Jun 28, 2018

Adopting non-Indian cuisines

Since I emphasize a lot on eating local produce and stressing on the importance to stick to Indian cuisine (IF you are an Indian by birth AND live in India), a couple of readers have asked me why I’m against Western cuisines. First of all, let me clarify - I have no issues with any World cuisines. Food is an important part of a culture. Food narrates so many interesting stories about a region’s traditions, practices and values. Thanks to various media, programmes like MasterChef Australia and our abroad travel itinerary, most urban dwellers with a good disposable income are exposed to multiple cuisines and are more curious to try out non-Indian cuisines. People with exposure to global cuisines would love to have the “world on their plate”.

I love Italian, Chinese and Thai cuisines but I just cannot eat them on a daily basis. I do make pasta, pizza and noodles at home but occasionally.

Let’s take a look at a dish like “pasta”. Around 15 years back, not many of us would have even heard of it. Then it became a “luxury” and an “occasional indulgence”. We had access to pasta dishes in gourmet restaurants. But now many of us make it at home on a regular basis. In many urban households, pasta is the standard dinner menu.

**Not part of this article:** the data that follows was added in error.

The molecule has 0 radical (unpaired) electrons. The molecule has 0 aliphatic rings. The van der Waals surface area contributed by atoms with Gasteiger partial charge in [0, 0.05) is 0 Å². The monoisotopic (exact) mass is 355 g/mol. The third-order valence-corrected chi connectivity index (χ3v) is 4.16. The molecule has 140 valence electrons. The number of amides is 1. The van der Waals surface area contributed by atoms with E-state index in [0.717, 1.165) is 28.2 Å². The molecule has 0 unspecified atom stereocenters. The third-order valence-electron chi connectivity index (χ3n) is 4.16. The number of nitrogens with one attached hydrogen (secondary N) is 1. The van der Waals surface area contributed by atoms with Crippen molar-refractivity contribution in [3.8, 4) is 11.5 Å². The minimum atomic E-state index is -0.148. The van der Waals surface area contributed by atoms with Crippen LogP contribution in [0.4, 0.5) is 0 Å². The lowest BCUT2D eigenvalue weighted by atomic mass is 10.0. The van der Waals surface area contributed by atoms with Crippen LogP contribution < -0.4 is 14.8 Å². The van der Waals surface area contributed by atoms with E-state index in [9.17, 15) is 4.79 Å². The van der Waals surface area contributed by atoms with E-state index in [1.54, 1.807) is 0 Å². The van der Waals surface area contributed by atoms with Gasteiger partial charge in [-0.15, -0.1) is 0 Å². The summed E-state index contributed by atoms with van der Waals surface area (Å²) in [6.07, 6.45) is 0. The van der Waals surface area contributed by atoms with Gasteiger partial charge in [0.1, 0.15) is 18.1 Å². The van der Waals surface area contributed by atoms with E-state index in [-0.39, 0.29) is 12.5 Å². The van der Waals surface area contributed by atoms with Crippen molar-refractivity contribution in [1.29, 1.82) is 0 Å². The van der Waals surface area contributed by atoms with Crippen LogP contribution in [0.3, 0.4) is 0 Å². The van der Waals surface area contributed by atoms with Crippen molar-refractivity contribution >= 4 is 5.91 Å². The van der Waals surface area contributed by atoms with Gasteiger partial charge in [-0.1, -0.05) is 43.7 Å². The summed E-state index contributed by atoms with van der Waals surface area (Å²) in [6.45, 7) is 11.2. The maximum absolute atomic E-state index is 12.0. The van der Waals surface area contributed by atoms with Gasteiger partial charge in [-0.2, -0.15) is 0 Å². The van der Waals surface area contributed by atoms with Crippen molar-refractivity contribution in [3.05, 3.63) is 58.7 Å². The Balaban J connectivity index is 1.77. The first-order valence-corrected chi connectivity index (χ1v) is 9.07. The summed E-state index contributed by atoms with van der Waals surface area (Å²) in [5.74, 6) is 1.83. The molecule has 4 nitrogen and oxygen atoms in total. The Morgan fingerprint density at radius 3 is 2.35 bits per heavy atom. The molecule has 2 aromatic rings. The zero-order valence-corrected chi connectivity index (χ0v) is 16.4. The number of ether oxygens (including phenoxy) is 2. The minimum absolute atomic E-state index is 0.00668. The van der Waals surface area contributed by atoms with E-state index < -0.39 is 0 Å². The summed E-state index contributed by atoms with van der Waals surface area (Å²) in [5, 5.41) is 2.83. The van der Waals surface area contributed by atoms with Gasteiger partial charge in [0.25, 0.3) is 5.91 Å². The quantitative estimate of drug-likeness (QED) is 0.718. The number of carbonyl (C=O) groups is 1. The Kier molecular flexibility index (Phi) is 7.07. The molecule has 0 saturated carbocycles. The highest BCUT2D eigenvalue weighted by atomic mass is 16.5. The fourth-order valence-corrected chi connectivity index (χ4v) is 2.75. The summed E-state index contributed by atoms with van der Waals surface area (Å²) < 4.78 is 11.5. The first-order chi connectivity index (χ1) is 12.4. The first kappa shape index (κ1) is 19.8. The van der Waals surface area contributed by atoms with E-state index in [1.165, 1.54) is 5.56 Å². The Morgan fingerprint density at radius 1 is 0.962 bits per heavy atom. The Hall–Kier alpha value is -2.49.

Let’s take a moment to understand the market / ecosystem that got created because of this “want” to have pasta on a daily basis. Our kitchen pantry is now stocked up with:
Pasta shells in various shapes and sizes, imported and local brands, made from semolina OR wholewheat OR other grains
Pasta Sauces
Olive oil
Toppings in the form of imported olives
Big blocks of Mozzarella cheese


My blogging effort is not focused on telling my readers, “don’t eat pasta”. Rather, my focus is all about creating awareness on the ingredients of "numerous” packaged foods that go into creating a “pasta” dish at home. The same logic applies to many other non-Indian foods.

To prepare any non-Indian dishes, a range of packaged products are lined up on the supermarket shelves.
Noodles => noodle packs (plain / instant ones), various sauces
Sandwiches => Packaged Bread, mayonnaise, ketchup, jam, cheese spread, cheese slice, chocolate spread
Pizza => Packaged Pizza base, pizza sauce, processed cheese


Eat noodles, but be aware of the maida, salt and other taste enhancers added to the masala
Eat oats, but be conscious of the fact that quick cooking oats has very little fibre
Eat cheese, but be aware of the high sodium and preservatives added to processed cheese


Yes, there might be healthier alternatives such as millet noodles, rolled oats, steel cut oats, farm fresh cheese etc. They aren’t easily available and are quite expensive.

Last but not the least, if you expect me to recommend brands that sell healthier noodles and farm fresh cheese options, sorry.. that ain’t gonna happen. I believe strongly in my principle of “eating local” and I would happily recommend places where you can get good millet based puliogare

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